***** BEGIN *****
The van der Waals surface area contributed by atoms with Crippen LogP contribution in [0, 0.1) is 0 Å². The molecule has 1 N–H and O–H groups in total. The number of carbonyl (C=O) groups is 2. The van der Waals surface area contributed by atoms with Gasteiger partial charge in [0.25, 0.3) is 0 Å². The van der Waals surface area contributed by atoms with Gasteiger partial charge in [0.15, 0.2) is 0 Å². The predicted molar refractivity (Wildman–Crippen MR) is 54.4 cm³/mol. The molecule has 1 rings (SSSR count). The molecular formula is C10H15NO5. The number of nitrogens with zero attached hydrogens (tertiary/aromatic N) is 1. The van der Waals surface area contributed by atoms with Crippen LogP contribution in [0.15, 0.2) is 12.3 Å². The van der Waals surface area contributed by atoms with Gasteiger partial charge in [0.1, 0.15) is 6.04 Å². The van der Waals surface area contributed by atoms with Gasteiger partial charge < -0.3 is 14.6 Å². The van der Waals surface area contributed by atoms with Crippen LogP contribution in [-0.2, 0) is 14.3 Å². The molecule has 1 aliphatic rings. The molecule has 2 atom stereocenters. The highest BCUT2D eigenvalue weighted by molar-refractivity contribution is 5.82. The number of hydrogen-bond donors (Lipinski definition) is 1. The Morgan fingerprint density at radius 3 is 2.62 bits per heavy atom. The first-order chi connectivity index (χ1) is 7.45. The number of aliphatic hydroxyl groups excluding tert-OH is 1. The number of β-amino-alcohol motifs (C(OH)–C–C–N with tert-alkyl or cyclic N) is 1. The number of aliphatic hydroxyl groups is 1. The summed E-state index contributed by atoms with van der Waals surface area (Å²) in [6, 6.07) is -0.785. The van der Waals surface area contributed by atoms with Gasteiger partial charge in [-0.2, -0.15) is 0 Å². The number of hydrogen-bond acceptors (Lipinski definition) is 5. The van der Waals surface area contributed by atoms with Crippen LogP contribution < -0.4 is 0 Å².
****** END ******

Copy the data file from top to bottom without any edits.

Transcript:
The van der Waals surface area contributed by atoms with Crippen LogP contribution in [0, 0.1) is 0 Å². The molecule has 1 N–H and O–H groups in total. The number of carbonyl (C=O) groups is 2. The van der Waals surface area contributed by atoms with Gasteiger partial charge in [0.25, 0.3) is 0 Å². The van der Waals surface area contributed by atoms with Gasteiger partial charge in [0.15, 0.2) is 0 Å². The predicted molar refractivity (Wildman–Crippen MR) is 54.4 cm³/mol. The molecule has 1 rings (SSSR count). The molecular formula is C10H15NO5. The number of nitrogens with zero attached hydrogens (tertiary/aromatic N) is 1. The van der Waals surface area contributed by atoms with Crippen LogP contribution in [0.15, 0.2) is 12.3 Å². The van der Waals surface area contributed by atoms with Gasteiger partial charge in [0.1, 0.15) is 6.04 Å². The van der Waals surface area contributed by atoms with Gasteiger partial charge < -0.3 is 14.6 Å². The van der Waals surface area contributed by atoms with Crippen LogP contribution in [-0.2, 0) is 14.3 Å². The molecule has 1 aliphatic rings. The molecule has 2 atom stereocenters. The highest BCUT2D eigenvalue weighted by molar-refractivity contribution is 5.82. The number of hydrogen-bond donors (Lipinski definition) is 1. The Morgan fingerprint density at radius 3 is 2.62 bits per heavy atom. The first-order chi connectivity index (χ1) is 7.45. The number of aliphatic hydroxyl groups excluding tert-OH is 1. The number of β-amino-alcohol motifs (C(OH)–C–C–N with tert-alkyl or cyclic N) is 1. The number of aliphatic hydroxyl groups is 1. The summed E-state index contributed by atoms with van der Waals surface area (Å²) in [6, 6.07) is -0.785. The van der Waals surface area contributed by atoms with Gasteiger partial charge in [-0.2, -0.15) is 0 Å². The number of hydrogen-bond acceptors (Lipinski definition) is 5. The van der Waals surface area contributed by atoms with Crippen LogP contribution < -0.4 is 0 Å².